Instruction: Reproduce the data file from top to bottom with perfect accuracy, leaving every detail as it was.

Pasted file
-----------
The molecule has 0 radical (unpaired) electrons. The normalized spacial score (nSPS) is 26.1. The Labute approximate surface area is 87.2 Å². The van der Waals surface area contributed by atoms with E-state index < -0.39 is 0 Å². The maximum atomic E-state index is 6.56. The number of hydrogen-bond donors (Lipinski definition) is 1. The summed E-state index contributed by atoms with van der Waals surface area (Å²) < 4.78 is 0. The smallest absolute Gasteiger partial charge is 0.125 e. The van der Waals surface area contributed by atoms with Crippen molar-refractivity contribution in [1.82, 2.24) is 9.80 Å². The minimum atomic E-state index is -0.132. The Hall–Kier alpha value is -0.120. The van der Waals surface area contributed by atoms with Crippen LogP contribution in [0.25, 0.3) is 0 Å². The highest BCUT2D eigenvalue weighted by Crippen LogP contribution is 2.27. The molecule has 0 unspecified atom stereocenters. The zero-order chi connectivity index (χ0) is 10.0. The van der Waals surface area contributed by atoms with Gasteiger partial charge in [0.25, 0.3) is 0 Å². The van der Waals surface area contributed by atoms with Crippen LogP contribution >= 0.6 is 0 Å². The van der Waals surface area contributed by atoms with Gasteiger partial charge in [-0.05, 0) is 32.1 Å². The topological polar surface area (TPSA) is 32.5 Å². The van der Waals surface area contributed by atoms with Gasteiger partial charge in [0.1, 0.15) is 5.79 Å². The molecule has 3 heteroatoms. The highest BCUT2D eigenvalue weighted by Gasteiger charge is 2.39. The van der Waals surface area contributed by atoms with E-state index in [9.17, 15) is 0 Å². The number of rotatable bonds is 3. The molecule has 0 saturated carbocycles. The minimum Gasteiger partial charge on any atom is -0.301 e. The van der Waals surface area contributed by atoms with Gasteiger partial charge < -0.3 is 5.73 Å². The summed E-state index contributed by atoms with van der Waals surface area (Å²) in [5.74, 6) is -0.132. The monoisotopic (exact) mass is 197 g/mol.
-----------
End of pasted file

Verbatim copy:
The molecule has 0 radical (unpaired) electrons. The normalized spacial score (nSPS) is 26.1. The Labute approximate surface area is 87.2 Å². The van der Waals surface area contributed by atoms with E-state index < -0.39 is 0 Å². The maximum atomic E-state index is 6.56. The number of hydrogen-bond donors (Lipinski definition) is 1. The summed E-state index contributed by atoms with van der Waals surface area (Å²) < 4.78 is 0. The smallest absolute Gasteiger partial charge is 0.125 e. The van der Waals surface area contributed by atoms with Crippen molar-refractivity contribution in [1.82, 2.24) is 9.80 Å². The minimum atomic E-state index is -0.132. The Hall–Kier alpha value is -0.120. The van der Waals surface area contributed by atoms with Crippen LogP contribution in [0.25, 0.3) is 0 Å². The highest BCUT2D eigenvalue weighted by Crippen LogP contribution is 2.27. The molecule has 0 unspecified atom stereocenters. The zero-order chi connectivity index (χ0) is 10.0. The van der Waals surface area contributed by atoms with Gasteiger partial charge in [0.25, 0.3) is 0 Å². The van der Waals surface area contributed by atoms with Crippen LogP contribution >= 0.6 is 0 Å². The van der Waals surface area contributed by atoms with Gasteiger partial charge in [-0.05, 0) is 32.1 Å². The topological polar surface area (TPSA) is 32.5 Å². The van der Waals surface area contributed by atoms with Gasteiger partial charge in [0.1, 0.15) is 5.79 Å². The molecule has 3 heteroatoms. The highest BCUT2D eigenvalue weighted by Gasteiger charge is 2.39. The van der Waals surface area contributed by atoms with E-state index in [9.17, 15) is 0 Å². The number of rotatable bonds is 3. The molecule has 0 saturated carbocycles. The minimum Gasteiger partial charge on any atom is -0.301 e. The van der Waals surface area contributed by atoms with Gasteiger partial charge < -0.3 is 5.73 Å². The summed E-state index contributed by atoms with van der Waals surface area (Å²) in [5.74, 6) is -0.132. The monoisotopic (exact) mass is 197 g/mol.